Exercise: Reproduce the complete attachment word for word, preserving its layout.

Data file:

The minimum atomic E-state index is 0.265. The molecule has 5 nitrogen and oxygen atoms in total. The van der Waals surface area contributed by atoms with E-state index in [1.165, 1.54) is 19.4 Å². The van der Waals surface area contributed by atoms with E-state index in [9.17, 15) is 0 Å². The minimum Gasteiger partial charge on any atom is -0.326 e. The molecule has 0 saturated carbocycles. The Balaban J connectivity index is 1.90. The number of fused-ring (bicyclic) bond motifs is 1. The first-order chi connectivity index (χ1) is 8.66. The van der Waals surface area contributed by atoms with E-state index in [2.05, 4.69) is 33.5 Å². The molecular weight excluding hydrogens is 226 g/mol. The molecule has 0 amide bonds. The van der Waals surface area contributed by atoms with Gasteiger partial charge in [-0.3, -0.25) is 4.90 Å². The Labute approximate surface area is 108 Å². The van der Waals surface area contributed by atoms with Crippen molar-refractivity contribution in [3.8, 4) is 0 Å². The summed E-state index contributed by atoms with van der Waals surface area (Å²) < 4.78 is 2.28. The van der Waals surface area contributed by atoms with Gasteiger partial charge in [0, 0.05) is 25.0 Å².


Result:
The minimum atomic E-state index is 0.265. The molecule has 5 nitrogen and oxygen atoms in total. The van der Waals surface area contributed by atoms with E-state index in [1.165, 1.54) is 19.4 Å². The van der Waals surface area contributed by atoms with E-state index in [9.17, 15) is 0 Å². The minimum Gasteiger partial charge on any atom is -0.326 e. The molecule has 0 saturated carbocycles. The Balaban J connectivity index is 1.90. The number of fused-ring (bicyclic) bond motifs is 1. The first-order chi connectivity index (χ1) is 8.66. The van der Waals surface area contributed by atoms with E-state index in [2.05, 4.69) is 33.5 Å². The molecular weight excluding hydrogens is 226 g/mol. The molecule has 0 amide bonds. The van der Waals surface area contributed by atoms with Gasteiger partial charge in [-0.3, -0.25) is 4.90 Å². The Labute approximate surface area is 108 Å². The van der Waals surface area contributed by atoms with Crippen molar-refractivity contribution in [3.8, 4) is 0 Å². The summed E-state index contributed by atoms with van der Waals surface area (Å²) < 4.78 is 2.28. The van der Waals surface area contributed by atoms with Gasteiger partial charge in [0, 0.05) is 25.0 Å².